An Artist’s Net Worth Part 1: Accounting for Assets as an Artist

by Global Brand Appeal (GBA)



An Artist’s Net Worth

Part 1: Accounting for Assets as an Artist

By: Anthony Villiotti

dollarkeyIf you remember back to last week’s post on the economics of the music industry, we concluded with the fact that in order to be successful in the industry, you must run your music career as a business.  (See article: The Economics of the Music Industry: 5 Guiding Principles).  That means you must keep up with appropriate bookkeeping, be conscious of legal issues, and of course, keep a record of your current position.  Call it your, ‘balance sheet.’

A balance sheet reveals what you have in assets and what you have in liabilities. Official and technical balance sheets have another section called ‘owners equity,’ but for the personal use, we omit that section.  We use this sheet to compare what you own (assets) to what you owe (liabilities), and the importance of each account. Most importantly, you can calculate net worth as an artist by subtracting the amount you have in liabilities from the amount you have in assets.

In this article, we’re going to talk ‘assets.’  I’m sure you all are familiar with what an asset is, right?  You probably know it as something that’s good and beneficial – almost there!  An asset is something that generates income by itself or can be sold; either way it adds value to you as an artist.  For instance, as an upcoming artist, your equipment (i.e. CD’s, prepaid studio time, etc.) – is an asset.  Your equipment helps you generate income by playing an instrumental role (pun intended) in creating/building your product.  However, not all assets are “physical.”  There are things called ‘intangible assets,’ meaning that they provide some sort of value, but they can’t be sold.  As a recording artist, your biggest asset – tangible or intangible – is your brand…which is broadly defined as “a kind or variety of something distinguished by some distinctive characteristic.”

For example, Rihanna runs her brand as being a bad girl with no regrets, as evidenced by her instagram handle, “badgalriri” or her infamous tweet regarding her behavior at Coachella.  Now, think about why Rihanna is so successful. Is it because she is a musical mastermind and a lyrical genius?  Not necessarily.  But people love her brand as being a tough chick that takes control, which leads to people looking up to her and following her.  Rihanna’s brand is her biggest asset, not her equipment.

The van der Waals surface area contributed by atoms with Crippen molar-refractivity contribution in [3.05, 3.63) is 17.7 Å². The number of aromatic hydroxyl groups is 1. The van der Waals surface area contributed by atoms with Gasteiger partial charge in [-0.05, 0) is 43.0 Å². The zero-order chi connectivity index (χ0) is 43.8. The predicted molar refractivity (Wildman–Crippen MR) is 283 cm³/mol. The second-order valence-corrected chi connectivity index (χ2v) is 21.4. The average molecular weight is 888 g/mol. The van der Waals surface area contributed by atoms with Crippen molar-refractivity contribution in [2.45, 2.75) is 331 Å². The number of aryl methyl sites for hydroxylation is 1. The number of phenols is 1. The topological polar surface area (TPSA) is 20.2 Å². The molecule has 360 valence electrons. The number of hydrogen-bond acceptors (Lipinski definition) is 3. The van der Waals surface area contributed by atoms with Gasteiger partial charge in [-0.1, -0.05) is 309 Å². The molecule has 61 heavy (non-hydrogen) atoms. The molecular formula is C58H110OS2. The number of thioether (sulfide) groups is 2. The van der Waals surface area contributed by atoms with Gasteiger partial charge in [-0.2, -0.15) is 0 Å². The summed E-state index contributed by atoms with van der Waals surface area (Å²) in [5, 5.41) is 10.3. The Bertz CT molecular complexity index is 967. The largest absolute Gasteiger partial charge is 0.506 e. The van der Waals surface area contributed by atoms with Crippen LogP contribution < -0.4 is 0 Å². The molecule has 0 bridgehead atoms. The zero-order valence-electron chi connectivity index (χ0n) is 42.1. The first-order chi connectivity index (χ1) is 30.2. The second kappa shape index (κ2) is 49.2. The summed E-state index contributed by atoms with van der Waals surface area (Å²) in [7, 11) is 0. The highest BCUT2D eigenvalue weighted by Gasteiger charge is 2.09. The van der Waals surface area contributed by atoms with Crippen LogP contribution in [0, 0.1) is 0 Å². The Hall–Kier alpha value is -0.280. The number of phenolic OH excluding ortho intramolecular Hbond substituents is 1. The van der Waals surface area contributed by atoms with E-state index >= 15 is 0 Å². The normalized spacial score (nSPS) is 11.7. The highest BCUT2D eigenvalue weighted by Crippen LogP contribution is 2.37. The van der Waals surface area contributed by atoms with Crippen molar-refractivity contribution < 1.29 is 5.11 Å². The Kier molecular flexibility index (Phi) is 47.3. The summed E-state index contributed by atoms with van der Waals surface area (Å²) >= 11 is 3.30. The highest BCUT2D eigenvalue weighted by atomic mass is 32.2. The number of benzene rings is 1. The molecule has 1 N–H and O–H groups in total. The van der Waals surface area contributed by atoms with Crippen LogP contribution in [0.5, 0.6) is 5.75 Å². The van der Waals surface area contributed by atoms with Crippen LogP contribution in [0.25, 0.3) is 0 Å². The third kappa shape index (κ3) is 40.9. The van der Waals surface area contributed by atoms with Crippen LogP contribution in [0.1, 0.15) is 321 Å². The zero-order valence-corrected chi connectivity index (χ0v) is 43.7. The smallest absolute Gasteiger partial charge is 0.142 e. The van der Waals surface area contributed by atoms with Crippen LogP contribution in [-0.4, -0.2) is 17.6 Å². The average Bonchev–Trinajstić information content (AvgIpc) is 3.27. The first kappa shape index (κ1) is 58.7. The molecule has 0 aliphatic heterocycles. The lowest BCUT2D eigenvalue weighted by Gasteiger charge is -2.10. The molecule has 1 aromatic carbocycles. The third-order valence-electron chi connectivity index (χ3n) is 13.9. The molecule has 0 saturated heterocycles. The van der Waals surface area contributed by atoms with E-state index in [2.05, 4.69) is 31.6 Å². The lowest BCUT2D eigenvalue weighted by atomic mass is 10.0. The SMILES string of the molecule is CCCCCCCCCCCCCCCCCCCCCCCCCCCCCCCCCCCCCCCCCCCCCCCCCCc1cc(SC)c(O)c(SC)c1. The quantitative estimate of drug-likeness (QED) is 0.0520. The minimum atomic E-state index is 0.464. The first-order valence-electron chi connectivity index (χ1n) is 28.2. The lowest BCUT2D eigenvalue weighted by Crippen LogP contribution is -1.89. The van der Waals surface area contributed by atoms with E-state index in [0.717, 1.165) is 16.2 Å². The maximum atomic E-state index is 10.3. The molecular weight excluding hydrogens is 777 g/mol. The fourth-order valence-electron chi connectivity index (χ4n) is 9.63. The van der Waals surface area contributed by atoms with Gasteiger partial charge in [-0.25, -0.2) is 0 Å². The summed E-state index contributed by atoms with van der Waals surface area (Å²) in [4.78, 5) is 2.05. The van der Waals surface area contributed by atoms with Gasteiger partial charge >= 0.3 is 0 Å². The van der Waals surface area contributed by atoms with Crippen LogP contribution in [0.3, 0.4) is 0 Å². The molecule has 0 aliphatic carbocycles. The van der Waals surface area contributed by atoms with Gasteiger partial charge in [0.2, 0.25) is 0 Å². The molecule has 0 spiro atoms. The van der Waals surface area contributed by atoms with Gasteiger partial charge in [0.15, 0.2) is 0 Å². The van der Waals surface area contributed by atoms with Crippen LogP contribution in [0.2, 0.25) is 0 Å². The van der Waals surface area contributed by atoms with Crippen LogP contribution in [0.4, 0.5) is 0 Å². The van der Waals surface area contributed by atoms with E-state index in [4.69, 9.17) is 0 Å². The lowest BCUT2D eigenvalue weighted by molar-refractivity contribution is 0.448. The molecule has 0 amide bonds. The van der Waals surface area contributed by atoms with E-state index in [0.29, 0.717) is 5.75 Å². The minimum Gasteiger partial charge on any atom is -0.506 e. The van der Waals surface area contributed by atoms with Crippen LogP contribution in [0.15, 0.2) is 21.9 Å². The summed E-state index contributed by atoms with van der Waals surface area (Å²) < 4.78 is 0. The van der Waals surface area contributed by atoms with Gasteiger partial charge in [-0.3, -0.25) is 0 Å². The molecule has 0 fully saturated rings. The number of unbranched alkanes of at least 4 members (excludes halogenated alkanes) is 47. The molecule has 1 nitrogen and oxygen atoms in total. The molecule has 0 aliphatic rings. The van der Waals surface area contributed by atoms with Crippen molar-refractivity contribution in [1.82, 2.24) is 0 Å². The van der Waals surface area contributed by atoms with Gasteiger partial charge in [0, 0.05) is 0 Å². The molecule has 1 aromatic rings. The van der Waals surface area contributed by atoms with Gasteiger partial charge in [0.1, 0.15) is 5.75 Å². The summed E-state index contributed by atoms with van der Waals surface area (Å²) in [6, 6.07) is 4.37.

There are other intangible assets that artists must account for in determining their net worth.  Lyrical assets are one of them.  Bob Dylan’s songwriting skills were a valuable asset to him, whereas his voice was not so valuable of an asset.  Speaking of, some artists have a great count of vocal assets, such as Mariah Carey or Beyoncé.  If you think about it, these assets do provide the artist with additional income (the ability to charge higher prices and create more demand), but they can’t be traded in the marketplace.  You can’t sell intangible assets; neither Mariah nor Beyoncé can sell their vocal cords on eBay.

Next time you’re evaluating your current position of value, do not just resort to your wallet or online bank accounts; instead, take the time to analyze what you have going for you as an asset that you can build on and turn into an advantageous feature.

Global Brand Appeal (GBA)

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  1. 15 February 13, 12:41pm

    [...] back to your artist balance sheet, (See article: An Artist’s Net Worth – Part 1: Accounting for Assets as an Artist), you’ll quickly remember that your brand is your biggest and most important asset, meaning that [...]

  2. 08 February 13, 12:21am

    [...] week, it’s very important to have an accurate picture of your worth as an artist (See article: An Artist’s Net Worth – Part 1: Accounting for Assets as an Artist).  Now that you know what you own (assets), it’s time to figure out what you owe, or what’s [...]

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